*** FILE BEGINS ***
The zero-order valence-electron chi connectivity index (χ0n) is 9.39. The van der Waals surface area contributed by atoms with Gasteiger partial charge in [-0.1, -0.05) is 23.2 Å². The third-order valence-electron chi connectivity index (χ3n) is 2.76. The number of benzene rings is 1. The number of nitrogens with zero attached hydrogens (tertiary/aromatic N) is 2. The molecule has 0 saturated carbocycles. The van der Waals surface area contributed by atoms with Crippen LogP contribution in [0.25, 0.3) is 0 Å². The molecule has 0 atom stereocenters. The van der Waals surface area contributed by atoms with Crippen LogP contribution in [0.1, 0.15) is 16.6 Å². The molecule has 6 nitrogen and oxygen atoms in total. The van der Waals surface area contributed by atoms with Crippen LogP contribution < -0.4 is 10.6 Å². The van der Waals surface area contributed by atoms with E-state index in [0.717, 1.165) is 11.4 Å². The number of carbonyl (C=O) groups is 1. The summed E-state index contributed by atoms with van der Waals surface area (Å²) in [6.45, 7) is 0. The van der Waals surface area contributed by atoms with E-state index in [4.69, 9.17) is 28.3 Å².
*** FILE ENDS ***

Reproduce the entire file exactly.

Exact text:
The zero-order valence-electron chi connectivity index (χ0n) is 9.39. The van der Waals surface area contributed by atoms with Gasteiger partial charge in [-0.1, -0.05) is 23.2 Å². The third-order valence-electron chi connectivity index (χ3n) is 2.76. The number of benzene rings is 1. The number of nitrogens with zero attached hydrogens (tertiary/aromatic N) is 2. The molecule has 0 saturated carbocycles. The van der Waals surface area contributed by atoms with Crippen LogP contribution in [0.25, 0.3) is 0 Å². The molecule has 0 atom stereocenters. The van der Waals surface area contributed by atoms with Crippen LogP contribution in [0.1, 0.15) is 16.6 Å². The molecule has 6 nitrogen and oxygen atoms in total. The van der Waals surface area contributed by atoms with Crippen LogP contribution < -0.4 is 10.6 Å². The van der Waals surface area contributed by atoms with E-state index in [0.717, 1.165) is 11.4 Å². The number of carbonyl (C=O) groups is 1. The summed E-state index contributed by atoms with van der Waals surface area (Å²) in [6.45, 7) is 0. The van der Waals surface area contributed by atoms with E-state index in [4.69, 9.17) is 28.3 Å².